New NCAA system will make transferring in college golf a lot easier

New NCAA system will make transferring in college golf a lot easier

College

New NCAA system will make transferring in college golf a lot easier

Transferring schools in college golf will soon be as simple as a snap of the finger.

The NCAA’s new “notification-of-transfer” model, which takes effect Oct. 15, allows a student-athlete to inform his or her current school of the desire to transfer, then requires that the school enter the student’s name into a national transfer database within two business days. Once the student’s name is in the database, other coaches are free to reach out.

This stops schools from blocking transfers to certain schools, though conferences may still enforce stricter guidelines.

In a world where following through on commitments has become increasingly rare, the NCAA has made it easier than ever to bail. Sure, there are cases in which it’s more than reasonable to transfer. There are no absolutes in this area. But, as Clemson coach Kelley Hester said, “You have to question whether or not we are making the players more unaccountable.”

A national database means coaches will no longer be in the dark about who is looking for a new opportunity, giving both players and coaches more options. While it’s impossible to say exactly how this will impact the number of transfers, it would make sense that the increased exposure might encourage lesser-known players to take a gamble on getting picked up elsewhere. Top players often have their next step locked up before the rest of the country catches wind of it.

“If you’re strictly speaking information,” said Coastal Carolina men’s coach Jim Garren, “at a program like ours, yes it’s a good thing. We’ve got the No. 1 player in the world (Dustin Johnson), got the beach, one of the best course rotations in the country. For people that might not know about who we are, yeah that’s a good thing.”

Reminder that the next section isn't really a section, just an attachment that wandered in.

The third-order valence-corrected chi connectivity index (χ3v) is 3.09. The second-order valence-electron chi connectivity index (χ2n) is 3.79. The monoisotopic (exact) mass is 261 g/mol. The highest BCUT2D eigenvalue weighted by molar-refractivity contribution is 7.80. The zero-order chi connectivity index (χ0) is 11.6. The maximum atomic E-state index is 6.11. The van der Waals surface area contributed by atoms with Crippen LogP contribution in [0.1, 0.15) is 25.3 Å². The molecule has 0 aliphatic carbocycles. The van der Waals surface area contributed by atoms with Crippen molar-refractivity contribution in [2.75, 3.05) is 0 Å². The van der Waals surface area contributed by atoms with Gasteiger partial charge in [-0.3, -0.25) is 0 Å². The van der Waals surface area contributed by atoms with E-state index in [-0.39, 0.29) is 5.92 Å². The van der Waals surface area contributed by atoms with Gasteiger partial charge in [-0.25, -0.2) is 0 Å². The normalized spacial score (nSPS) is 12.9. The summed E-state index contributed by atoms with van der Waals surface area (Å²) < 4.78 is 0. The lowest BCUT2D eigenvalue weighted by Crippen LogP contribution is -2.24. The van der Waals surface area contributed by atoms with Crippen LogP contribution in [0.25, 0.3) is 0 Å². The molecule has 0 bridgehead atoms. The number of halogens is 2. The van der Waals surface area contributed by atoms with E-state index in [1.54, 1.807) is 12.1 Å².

Arkansas coach Shauna Estes-Taylor said she hit the transfer lottery in landing Dylan Kim and Kaylee Benton. Both players’ previous schools placed limitations on where they could go next. Transfers played starring roles in the lineups of Arizona and Alabama, the two schools that advanced to the finals of the NCAA Women’s Championship.

Again, there are exceptions. But it seems like folks these days quit too early. Not getting enough playing time? Enough exposure? Don’t like the rules or your teammates? Perhaps it’s better across the fence.

But that’s not how life works. Tough times come at jobs and in relationships. Why can’t college be a place where student-athletes learn how to work through challenges?

It’s risky for coaches to offer tough love these days. Say something a player doesn’t like, and in a flash they’ll shop around for someone with a softer message.

The transfer database is actually a Band-Aid to a bigger problem – early commitments. What a player believes he wants in a college at age 14 can easily change by 17. Not to mention the changes that can take place on a coaching staff or player roster. Waiting longer helps cut down the odds of those changes taking place.

“If we could slow down recruiting,” said Garren, “this would not be an issue.”

The onus is on coaches too.

“Be honest in the recruiting process,” said Estes-Taylor. “Don’t oversell, sell what you have.”

And remember: Frustration often transfers too.

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